All told, the miners have done poorly so far. Most of my investments made in 2005/2006 remain in the red (although primarily positive vs. the S&P). Is that evidence of their undesireability, or a blaring signal for a monster recovery to come over time? I've made my decision, and left my core positions intact through a correction that sent most investors sprinting away. Of course with hindsight, I'd like to have seen that forced liquidation event coming and reduced exposure for a time, but ultimately I remain a long-term investor aligned with fundamntal ramifications of the macroeconomic events unfolding.

The performance of my silverminer portfolio, with 94.83% accuracy since November and an average pick score of 47.86 with 62 total picks, would seem to suggest that the miners have found some meaningful support. I don't expect a linear progression, as volatility is likely to only increase, but I think these metals and their miners are primed for a break-out before long.

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#8) On May 26, 2009 at 8:53 PM, soycapital (< 20) wrote:

Thank you for your commentary on gold!

What is your general feel for timing to purchase gold and silver? Are we entering a consolidation/correction period as we do many times during the summer? Also for silver do you like SLW?

Thank-you!

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#9) On May 26, 2009 at 10:39 PM, XMFSinchiruna (27.52) wrote:

soycapital

I can not claim foresight of short-term market movements. Gold could move within a wide range before breaking out to new highs, or it could proceed with less interruption from here. For those with no exposure, the benefits of having exposure might far outweigh concerns over exact entry prices. Consolidation, when it does occur, can be brutal, however. Please read my other articles on that topic.

Do I like SLW? :)

http://www.fool.com/investing/general/2009/05/13/silver-whea...

http://www.fool.com/investing/general/2009/04/03/an-asset-mo...

http://www.fool.com/investing/general/2009/02/23/silver-whea...

http://www.fool.com/investing/value/2008/12/24/was-this-the-...

http://www.fool.com/investing/value/2008/11/25/silver-sellin...

 

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#10) On May 26, 2009 at 10:55 PM, portefeuille (99.60) wrote:

I do not quite see why these 5 points are "Reasons to Hold Gold".

There are better "things to hold" if these 5 points were valid.

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#11) On May 27, 2009 at 8:02 AM, XMFSinchiruna (27.52) wrote:

portefeuille

Like what? Bring it on, man. Are you also challenging the validity of the five points, or just the conclusion that gold offers protection from a falling USD?

Let's discuss, for the benefit of all. :)

 

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#12) On May 28, 2009 at 7:49 PM, portefeuille (99.60) wrote:

okay, I have found one (or klarman has ...):

auto finance company debt (see this video. see the whole video, it is great. the auto finance company debt part starts at 00:52:15).

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#13) On May 29, 2009 at 3:28 PM, ChrisGraley (29.95) wrote:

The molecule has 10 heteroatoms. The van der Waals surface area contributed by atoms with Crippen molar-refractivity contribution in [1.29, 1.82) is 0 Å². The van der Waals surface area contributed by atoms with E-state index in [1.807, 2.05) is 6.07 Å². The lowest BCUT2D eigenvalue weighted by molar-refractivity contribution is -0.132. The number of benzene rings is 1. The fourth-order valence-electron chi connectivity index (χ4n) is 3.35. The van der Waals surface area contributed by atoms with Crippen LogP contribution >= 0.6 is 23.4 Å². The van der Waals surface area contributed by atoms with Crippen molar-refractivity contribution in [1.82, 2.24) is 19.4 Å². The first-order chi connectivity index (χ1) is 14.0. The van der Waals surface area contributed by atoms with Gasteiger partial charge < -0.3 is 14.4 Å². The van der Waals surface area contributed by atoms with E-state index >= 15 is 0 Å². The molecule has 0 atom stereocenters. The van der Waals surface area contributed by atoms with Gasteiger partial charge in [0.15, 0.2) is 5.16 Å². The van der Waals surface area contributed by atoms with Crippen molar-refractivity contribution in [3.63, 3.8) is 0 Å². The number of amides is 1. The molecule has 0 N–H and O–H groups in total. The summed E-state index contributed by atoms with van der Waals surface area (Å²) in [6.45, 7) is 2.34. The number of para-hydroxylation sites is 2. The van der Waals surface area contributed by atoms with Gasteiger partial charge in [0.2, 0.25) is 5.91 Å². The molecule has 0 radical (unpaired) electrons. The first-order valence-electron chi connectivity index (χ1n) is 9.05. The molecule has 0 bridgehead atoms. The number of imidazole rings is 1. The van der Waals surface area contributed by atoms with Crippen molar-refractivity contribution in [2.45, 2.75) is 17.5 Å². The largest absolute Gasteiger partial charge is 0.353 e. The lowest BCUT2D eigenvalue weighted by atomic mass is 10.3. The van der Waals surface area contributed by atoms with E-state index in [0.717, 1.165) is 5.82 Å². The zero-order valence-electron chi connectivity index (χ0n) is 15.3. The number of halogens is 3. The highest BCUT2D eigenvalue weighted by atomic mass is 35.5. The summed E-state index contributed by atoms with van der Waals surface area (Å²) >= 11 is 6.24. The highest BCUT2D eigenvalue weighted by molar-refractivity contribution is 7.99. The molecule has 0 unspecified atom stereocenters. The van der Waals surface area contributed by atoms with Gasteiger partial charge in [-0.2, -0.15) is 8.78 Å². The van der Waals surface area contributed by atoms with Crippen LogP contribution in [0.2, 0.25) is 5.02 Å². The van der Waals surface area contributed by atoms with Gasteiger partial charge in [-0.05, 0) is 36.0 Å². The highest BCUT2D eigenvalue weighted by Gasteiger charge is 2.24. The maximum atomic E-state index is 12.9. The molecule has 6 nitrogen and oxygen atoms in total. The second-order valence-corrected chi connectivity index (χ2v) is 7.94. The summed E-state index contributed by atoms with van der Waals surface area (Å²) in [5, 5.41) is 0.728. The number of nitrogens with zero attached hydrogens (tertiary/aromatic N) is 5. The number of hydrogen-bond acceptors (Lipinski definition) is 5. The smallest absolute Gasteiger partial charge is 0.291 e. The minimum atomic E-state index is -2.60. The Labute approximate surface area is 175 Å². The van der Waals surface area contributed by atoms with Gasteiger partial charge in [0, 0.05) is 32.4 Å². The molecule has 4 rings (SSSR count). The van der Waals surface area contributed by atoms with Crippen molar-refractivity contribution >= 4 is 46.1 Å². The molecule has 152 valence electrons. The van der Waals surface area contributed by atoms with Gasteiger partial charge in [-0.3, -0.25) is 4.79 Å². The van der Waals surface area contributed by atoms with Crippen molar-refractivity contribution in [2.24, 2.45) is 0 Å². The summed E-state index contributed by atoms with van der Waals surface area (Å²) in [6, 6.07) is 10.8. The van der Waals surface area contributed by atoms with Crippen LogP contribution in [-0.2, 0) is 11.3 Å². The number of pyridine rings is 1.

Great Article! I also loved the article about the slingshot effect with Silver. I hope that others realize the the slingshot is still being stretched right now.

 

Chris

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#14) On June 01, 2009 at 12:23 AM, redneckdemon (< 20) wrote:

I stumbled across this article over at lewrockwell.com and thought you might get a kick out of a quote from it.

 I recall in an earlier post of your's, someone objected to the thought of Gold as currency by stating that you couldn't buy anything with it.  Perhaps that was in whereaminnow's blog, but still...

 

"When will the U.S. show be over?

Hard to say. But when your expenses are 650% of your income, it can’t go on for long. Not only is the curtain falling, the whole theater is collapsing around us. Better make sure you have a clear shot at the exit.

In fact, some U.S. businesses already are.

My home county has a few decent-sized towns, but for the most part is still rural. Our biggest claim to fame is a section of famous U.S. Route 1 – the first route to run from New York to Miami along the East Coast. On our section of Rt. 1 has an abundance of auto dealers. But recently, the largest one put out one of those fancy electronic message boards. The advertisement read:

“NOW TAKING GOLD AND SILVER FOR YOUR VEHICLE DOWN PAYMENT.”

I’m pretty sure they’d be just as happy to take it for the entire payment as well. So who needs the U.S. dollar after all?

 

 

 

 

 

March 29, 2009

Bill Jenkins is a church minister and owns his own contracting business.

Copyright © 2009 Daily Reckoning "

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#15) On June 01, 2009 at 12:29 AM, redneckdemon (< 20) wrote:

Forgot to provide a link to the complete article.  Sorry about that.

http://lewrockwell.com/orig10/jenkins2.html

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#16) On June 02, 2009 at 5:55 PM, XMFSinchiruna (27.52) wrote:

Thanks for posting that redneck ... I've seen dozens of similar cases documented across the country. It is an interesting development, although gold is money whether you can purchase goods with it directly or not. :)

By the way, Fools, here's Part 2 of the article that started this post:

http://www.fool.com/investing/general/2009/06/02/the-top-10-reasons-to-hold-gold-bar-none.aspx

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#17) On June 02, 2009 at 6:03 PM, XMFSinchiruna (27.52) wrote:

portefeuille

Auto finance company debt? That's what you bring me to rival gold as an investment in this environment? Really? :) Everyone's entitled to their opinion, but even if that video were 52,000 minutes long I'm sure it could not succeed in convincing me that auto finance company debt is a wise investment vehicle given the rampant levels of leverage and derivative exposure implued therewith.

The video you posted doesn't let me fast forward, and I'm afraid I don't have 52 minutes to spare for an idea that I can already be sure I'd have zero interest in. I expect massive increases in auto loan defaults for the next several years. This is part of the domino effect I discuss here:

http://www.fool.com/investing/general/2009/06/01/are-you-ready-for-round-ii-of-the-mortgage-meltdow.aspx